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RIT Students’ Guide for Scoring an Internship Your Freshman Year

Photo of Deloitte 30 rock headquarters (big 4) used on post about freshman internships and RIT co-ops.


Contrary to popular belief, getting an internship or co-op your freshman year is easy for many students at RIT. However, it largely depends on the field. Everyone I know in Computing Security who tried to get a co-op freshman year got one. I snatched a co-op at Deloitte’s 30 Rockefeller headquarters my second week of school. Some of my closest friends received co-ops at technology companies, banks, and universities.

In most cases, “internship” and “co-op” are synonyms. They are synonymous in this post.

Why is it important to get a co-op your freshman year?

Your first co-op is the hardest to get. Furthermore, your first co-op is rarely your ideal co-op if you dream of working at a hyper-selective company. In other words, if you are a technology student, your first co-op is rarely at high-performing, Silicon Valley/Trading (SVT) companies.

When I applied to co-ops freshman year, most companies flat out rejected me or never responded. I only interviewed for two companies, and I applied to over fifty companies before receiving an offer at Deloitte.

When I started applying to co-ops my sophomore year, I averaged three interviews per week for two months by applying via company websites. For most companies, I did not have a referral. By the end of the fall semester, I received five offers; one of which was on Offensive Security Internship at a MANGA company. Although the MANGA gig may be slightly rare, receiving multiple offers is standard after your first security co-op, as employers know you are somewhat responsible, and the cybersecurity field is in high demand.

🌸👋🏻 Let’s take this to your inbox. You’ll receive occasional emails about whatever’s on my mind—offensive security, open source, academics, boats, software freedom, you get the idea.


SVT happens to be the most selective in tech, but that does not mean that they are the most likely to make you happy. I just wrote about SVT because some kids feel like failures if they do not get into SVT for their first internship. Furthermore, some kids treat SVT as the only respectable companies to work at, which is untrue.

How do I get my first co-op?

(1) Create an elevator pitch

Memorize your elevator pitch for in-person and online interviews, but also have a written pitch to use at online fairs.

(2) Create and or improve your resume

You can get your resume reviewed informally by clubs like RITSEC, RIT’s Cybersecurity Club, and the Society of Software Engineers (SSE). Additionally, your Career Service Coordinator (CSC) should review your resume once or twice. Be careful! You need to schedule appointments with CSC’s far in advance because they are busy.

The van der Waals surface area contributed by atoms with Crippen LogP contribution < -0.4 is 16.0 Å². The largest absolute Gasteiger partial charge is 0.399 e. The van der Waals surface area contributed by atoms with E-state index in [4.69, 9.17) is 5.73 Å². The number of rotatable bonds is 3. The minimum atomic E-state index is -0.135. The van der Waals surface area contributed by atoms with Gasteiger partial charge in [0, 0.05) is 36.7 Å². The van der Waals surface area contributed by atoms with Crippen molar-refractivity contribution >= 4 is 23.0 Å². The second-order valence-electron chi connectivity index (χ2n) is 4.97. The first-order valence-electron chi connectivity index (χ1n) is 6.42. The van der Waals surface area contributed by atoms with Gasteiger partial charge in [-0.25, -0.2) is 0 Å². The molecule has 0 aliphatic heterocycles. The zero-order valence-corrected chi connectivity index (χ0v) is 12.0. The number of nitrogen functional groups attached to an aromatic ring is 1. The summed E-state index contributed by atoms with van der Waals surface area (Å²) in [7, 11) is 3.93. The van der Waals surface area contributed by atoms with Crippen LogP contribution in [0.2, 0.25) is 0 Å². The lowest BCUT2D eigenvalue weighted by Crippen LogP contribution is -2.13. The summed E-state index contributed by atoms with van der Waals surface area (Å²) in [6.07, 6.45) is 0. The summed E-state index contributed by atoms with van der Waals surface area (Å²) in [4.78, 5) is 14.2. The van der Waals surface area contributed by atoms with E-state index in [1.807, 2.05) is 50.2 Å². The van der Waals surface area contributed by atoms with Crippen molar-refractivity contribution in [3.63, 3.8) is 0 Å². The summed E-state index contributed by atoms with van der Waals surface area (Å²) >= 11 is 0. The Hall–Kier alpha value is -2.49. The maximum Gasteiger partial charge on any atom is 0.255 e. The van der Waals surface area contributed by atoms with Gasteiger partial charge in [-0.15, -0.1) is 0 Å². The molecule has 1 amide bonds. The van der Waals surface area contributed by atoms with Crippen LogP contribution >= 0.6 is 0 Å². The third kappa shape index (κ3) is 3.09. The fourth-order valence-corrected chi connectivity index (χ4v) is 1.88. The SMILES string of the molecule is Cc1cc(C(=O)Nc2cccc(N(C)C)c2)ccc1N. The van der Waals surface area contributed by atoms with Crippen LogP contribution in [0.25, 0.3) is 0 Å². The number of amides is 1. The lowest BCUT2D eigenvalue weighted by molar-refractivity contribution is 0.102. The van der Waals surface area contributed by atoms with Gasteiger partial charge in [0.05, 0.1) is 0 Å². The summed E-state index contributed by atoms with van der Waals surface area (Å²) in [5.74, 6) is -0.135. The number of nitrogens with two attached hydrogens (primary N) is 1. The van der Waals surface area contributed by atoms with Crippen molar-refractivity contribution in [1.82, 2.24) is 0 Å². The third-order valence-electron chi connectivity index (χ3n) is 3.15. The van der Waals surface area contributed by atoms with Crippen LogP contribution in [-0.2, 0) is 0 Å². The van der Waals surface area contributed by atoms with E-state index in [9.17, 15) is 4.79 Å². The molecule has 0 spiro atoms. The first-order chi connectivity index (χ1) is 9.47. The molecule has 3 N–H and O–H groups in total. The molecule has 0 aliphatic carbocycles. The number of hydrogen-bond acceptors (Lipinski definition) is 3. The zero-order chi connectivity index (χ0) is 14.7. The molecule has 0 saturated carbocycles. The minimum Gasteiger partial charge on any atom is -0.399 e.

Graduation year

Some students exclude their graduation year or year level to get more interviews. Removing graduation year has a high success rate for many underclassmen because companies are most interested in juniors and seniors, who can quickly convert to full-time employees.

(3) Network

Making direct connections at companies through alumni, friends, and professors is a great way to get your foot in the door. Once you make connections, you can cite them as a reference when you apply. You can also mention your connections to recruiters at career fairs and through direct messages on LinkedIn.

(4) Attend as many career fairs as possible

The best career fairs are the ones that are specific to your field (e.g., the Women in Cybersecurity Bi-Annual Career Fair). Fewer people will attend these, making it easier to talk to recruiters.

(5) Career Fair Reconnaissance

One or two weeks before the career fair, look at all the companies who will be attending. Career fair reconnaissance will help you determine which companies will be worthwhile in terms of interest.

(6) Apply to companies

Apply to all the companies that interest you. Since this is your first co-op, you should not be too selective. Applying to companies before attending the fair is crucial because most recruiters will ask if you applied to any positions. If you say “no,” they will push you aside.

(7) Print out resumes and business cards; pick out your outfit.

This step is making sure that there is no added stress on the day of the fair. You should also email your professors if you need to skip their class to attend the fair.

(8) Attend the fair

General advice for all fairs

  1. Contact information
    • Always ask recruiters for their business cards or email, so you can contact them later.
  2. LinkedIn
    • Always connect with them on LinkedIn after the fair with a message like “Hi [name], this is [you name] from [fair name]. It was great talking with you today about [things]. Let’s connect!”
  3. Follow-up
    • Wait a few days and follow up. Specifically, ask about when you can expect to hear back about [position x]. (Position X being a position you applied for).

Online-fair advice

  1. Five minute plan
    • Send your written elevator pitch to every company that interests you. I do this during the first five minutes after the fair opens.
  2. Away clause
    • Add a clause in the pitch, which states that if you do not immediately respond, you need to attend class and that if recruiters DM you their contact information, you will reach out. This clause allows you to schedule interviews after the fair, making it easier to do more interviews in total.

Portrait of Olivia Gallucci in garden, used in LNP article.

Written by Olivia Gallucci

Olivia is an honors student at the Rochester Institute of Technology. She writes about security, open source software, and professional development.